Internal Revenue Service Commissioner Roscoe L. Egger Jr. confirmed yesterday that an IRS employe destroyed between 5,000 and 6,000 pieces of taxpayer correspondence at the service's Austin, Tex., center.

The worker was ordered by a supervisor to get rid of the correspondence, all of it from business taxpayers, according to Robert M. Tobias, president of the National Treasury Employees Union, who provided more detail. The supervisor had portrayed the document destruction as a normal file-cleaning operation, he said. But the employe became suspicious after carrying out the order and reported the act to the center's managers and to the local union president, according to Tobias. The supervisor has since resigned, and Egger said "appropriate action" will be taken.

Egger said the incident took place late last year; union officials said it occurred in January. No tax returns were lost, and Egger said he does not know of any other similar incidents. But he said officials at the other nine regional centers are investigating the possibility of more destruction of documents.

Separately, an official of the General Accounting Office yesterday provided the first confirmation of actual return-tampering in the service's Philadelphia center.

David Attianese, group director of the GAO's general government division, said IRS internal reports confirmed that between 50 and 100 tax returns were found hidden in a women's restroom at the Philadelphia center. No other details of the incident were available.

IRS spokeswoman Ellen Murphy said the service could not confirm Attianese's statement, but several GAO officials said they had seen the written IRS account of the incident.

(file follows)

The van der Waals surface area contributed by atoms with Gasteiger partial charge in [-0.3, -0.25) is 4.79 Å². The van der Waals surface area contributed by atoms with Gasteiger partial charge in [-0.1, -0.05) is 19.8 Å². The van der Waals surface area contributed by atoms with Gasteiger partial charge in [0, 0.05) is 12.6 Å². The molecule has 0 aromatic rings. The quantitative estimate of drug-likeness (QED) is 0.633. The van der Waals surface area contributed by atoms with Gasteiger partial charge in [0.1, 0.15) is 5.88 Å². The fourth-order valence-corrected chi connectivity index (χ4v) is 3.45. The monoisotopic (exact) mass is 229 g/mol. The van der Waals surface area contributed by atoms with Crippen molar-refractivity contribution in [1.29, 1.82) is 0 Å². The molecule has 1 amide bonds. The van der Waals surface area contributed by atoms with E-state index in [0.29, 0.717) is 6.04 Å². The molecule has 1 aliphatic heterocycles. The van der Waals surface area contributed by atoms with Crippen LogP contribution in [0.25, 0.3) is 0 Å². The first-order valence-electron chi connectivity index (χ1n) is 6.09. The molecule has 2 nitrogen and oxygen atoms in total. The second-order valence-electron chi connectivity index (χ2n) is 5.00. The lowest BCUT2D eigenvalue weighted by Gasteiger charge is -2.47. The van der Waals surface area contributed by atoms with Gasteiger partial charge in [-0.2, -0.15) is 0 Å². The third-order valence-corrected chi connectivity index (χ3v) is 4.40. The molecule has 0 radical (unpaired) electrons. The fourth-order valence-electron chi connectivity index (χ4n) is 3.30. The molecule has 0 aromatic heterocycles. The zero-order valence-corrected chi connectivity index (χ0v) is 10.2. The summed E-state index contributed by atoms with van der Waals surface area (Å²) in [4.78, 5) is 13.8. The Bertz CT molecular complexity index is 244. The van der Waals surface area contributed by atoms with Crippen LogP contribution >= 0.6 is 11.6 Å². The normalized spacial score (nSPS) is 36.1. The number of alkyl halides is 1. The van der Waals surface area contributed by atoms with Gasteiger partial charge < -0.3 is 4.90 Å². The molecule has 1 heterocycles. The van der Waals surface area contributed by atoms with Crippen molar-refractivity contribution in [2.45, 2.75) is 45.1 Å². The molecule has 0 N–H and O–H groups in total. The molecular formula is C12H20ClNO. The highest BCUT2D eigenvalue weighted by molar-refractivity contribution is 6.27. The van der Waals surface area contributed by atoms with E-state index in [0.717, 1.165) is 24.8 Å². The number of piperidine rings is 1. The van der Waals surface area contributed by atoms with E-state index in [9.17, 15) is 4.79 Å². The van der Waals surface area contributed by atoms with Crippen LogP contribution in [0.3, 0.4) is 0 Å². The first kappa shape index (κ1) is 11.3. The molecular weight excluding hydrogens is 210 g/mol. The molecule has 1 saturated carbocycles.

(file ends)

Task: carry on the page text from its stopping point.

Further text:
Anonymous phone calls to the offices of Pennsylvania legislators and accounts carried in press reports have alleged the shredding of a total of 27,000 tax returns, as well as the disappearance and hiding of other returns, at the troubled Philadelphia center. That center, where returns from the District and Maryland are sent, is also behind in processing returns, sending refunds and answering letters.

The IRS has said it has no evidence of return-shredding, but a GAO report released yesterday and reported in yesterday's editions of the Post described several other breakdowns at the center that had resulted in incorrect delinquency notices to as many as 150,000 taxpayers.

The disclosures came at a hearing of the House Ways and Means Committee's oversight panel, which was looking into the adequacy of the IRS' fiscal 1986 budget proposal.

Subcommittee members repeatedly berated Egger for asking for decreases of $30.4 million in spending to $3.5 billion and of 1,254 in staff positions to 86,500. The IRS is struggling with a balky new computer, running way behind in processing returns, facing a large correspondence backlog and seeing its audit coverage decline. Yet officials acknowledge that more employes mean more federal revenue in a time of high deficits.

"You seem like you're straining to find an answer," subcommittee chairman J. J. (Jake) Pickle (D-Tex.) told Egger. "The deficit is growing, tax compliance is getting less, we've got snafus all over the country and you're telling me you need less people?"

Egger stood by his budget, which was pared significantly from his original request to the Treasury Department and then again when it was presented to the Office of Management and Budget